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Meds and you

12 March 2020

Taking more antibiotics may up odds for hospitalisation

Are people who had antibiotic prescriptions for common infections more likely to be hospitalised with other infections?

If your doctors keep giving you prescriptions for antibiotics, you might be at increased risk of hospitalisation for a serious infection, a new report suggests.

For the study, researchers analysed data from two million patients in England and Wales. These patients had received prescriptions for antibiotics between 2000 and 2016 to treat common infections such as upper respiratory tract, urinary tract, ear and chest infections.

Those who had nine or more antibiotic prescriptions for common infections in the previous three years were more than twice as likely to be hospitalised with another infection within three or more months, the findings showed.

The risk was 1.77 times higher among those who had five to eight prescriptions, 1.33 times higher among those who had three to four prescriptions and 1.23 times higher among those who had two prescriptions, the University of Manchester researchers found.

Good bacteria in the gut

Doctors may "prescribe numerous courses of antibiotics over several years, which according to our study increases the risk of a more serious infection. That in turn, we show, is linked to hospital admissions," study author Tjeerd van Staa said in a university news release.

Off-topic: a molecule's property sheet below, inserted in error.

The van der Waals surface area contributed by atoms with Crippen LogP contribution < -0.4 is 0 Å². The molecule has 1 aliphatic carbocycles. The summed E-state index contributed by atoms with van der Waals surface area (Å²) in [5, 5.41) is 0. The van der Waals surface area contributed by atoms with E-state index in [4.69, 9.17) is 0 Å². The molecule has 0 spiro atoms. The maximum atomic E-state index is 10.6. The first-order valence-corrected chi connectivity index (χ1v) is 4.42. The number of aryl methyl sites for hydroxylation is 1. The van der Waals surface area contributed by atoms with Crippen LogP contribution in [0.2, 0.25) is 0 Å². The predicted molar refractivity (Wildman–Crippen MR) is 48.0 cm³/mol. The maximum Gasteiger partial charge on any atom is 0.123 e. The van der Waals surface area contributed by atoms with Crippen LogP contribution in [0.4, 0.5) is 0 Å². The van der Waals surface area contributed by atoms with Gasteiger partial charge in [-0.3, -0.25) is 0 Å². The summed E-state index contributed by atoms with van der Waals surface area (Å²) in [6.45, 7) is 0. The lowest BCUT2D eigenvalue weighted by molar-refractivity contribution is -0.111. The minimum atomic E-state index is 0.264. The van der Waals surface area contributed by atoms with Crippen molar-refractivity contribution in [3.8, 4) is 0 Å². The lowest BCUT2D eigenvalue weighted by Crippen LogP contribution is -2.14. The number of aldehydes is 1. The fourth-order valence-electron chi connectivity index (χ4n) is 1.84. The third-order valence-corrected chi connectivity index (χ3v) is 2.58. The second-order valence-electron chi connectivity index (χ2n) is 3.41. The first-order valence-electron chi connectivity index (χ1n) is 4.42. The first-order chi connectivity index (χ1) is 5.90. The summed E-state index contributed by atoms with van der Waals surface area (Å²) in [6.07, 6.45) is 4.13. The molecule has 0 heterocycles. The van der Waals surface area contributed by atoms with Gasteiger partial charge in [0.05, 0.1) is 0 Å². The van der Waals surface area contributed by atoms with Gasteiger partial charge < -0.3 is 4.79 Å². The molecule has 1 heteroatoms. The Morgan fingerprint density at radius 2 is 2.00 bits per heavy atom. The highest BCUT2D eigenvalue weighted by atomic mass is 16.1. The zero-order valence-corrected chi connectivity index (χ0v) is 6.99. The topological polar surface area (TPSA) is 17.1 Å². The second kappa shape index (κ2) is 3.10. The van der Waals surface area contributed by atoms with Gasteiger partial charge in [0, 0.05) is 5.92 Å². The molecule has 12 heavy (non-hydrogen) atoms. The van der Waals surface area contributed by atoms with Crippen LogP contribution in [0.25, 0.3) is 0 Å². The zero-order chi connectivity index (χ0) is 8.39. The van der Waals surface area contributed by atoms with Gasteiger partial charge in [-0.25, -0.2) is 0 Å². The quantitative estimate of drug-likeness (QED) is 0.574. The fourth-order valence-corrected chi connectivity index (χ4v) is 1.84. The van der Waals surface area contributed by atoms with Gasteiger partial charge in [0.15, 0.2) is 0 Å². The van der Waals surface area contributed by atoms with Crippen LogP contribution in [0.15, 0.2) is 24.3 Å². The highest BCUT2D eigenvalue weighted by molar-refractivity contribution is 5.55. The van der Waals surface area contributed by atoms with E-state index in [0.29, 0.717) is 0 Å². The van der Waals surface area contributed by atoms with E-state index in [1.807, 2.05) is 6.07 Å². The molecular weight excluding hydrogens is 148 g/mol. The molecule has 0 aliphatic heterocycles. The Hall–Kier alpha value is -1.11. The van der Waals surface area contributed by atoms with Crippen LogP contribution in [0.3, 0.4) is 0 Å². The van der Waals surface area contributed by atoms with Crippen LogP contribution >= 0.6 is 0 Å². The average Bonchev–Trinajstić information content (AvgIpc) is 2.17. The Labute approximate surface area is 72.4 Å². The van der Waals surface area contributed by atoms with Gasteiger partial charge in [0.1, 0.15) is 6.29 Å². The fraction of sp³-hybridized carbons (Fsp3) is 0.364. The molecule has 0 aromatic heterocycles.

"We don't know why this is, but overuse of antibiotics might kill the good bacteria in the gut (microbiota) and make us more susceptible to infections, for example," he said.

It's clear doctors lack the tools to prescribe antibiotics effectively for common infections, especially when patients already have previously used antibiotics, van Staa said.

"Prescribing antibiotics for a common infection – even though it's not certain whether it's viral, where antibiotics are not indicated, or bacterial, where they are – might be easier when there is little time," he suggested.

Also, in large practices, doctors may be less likely to know their patients and less tuned in to their history and circumstances to make informed decisions, van Staa said.

The study doesn't show a direct cause-and-effect relationship between prescription practices and hospitalisations. And more research is needed to understand the association, the researchers noted.

The study was published online in the journal BMC Medicine.

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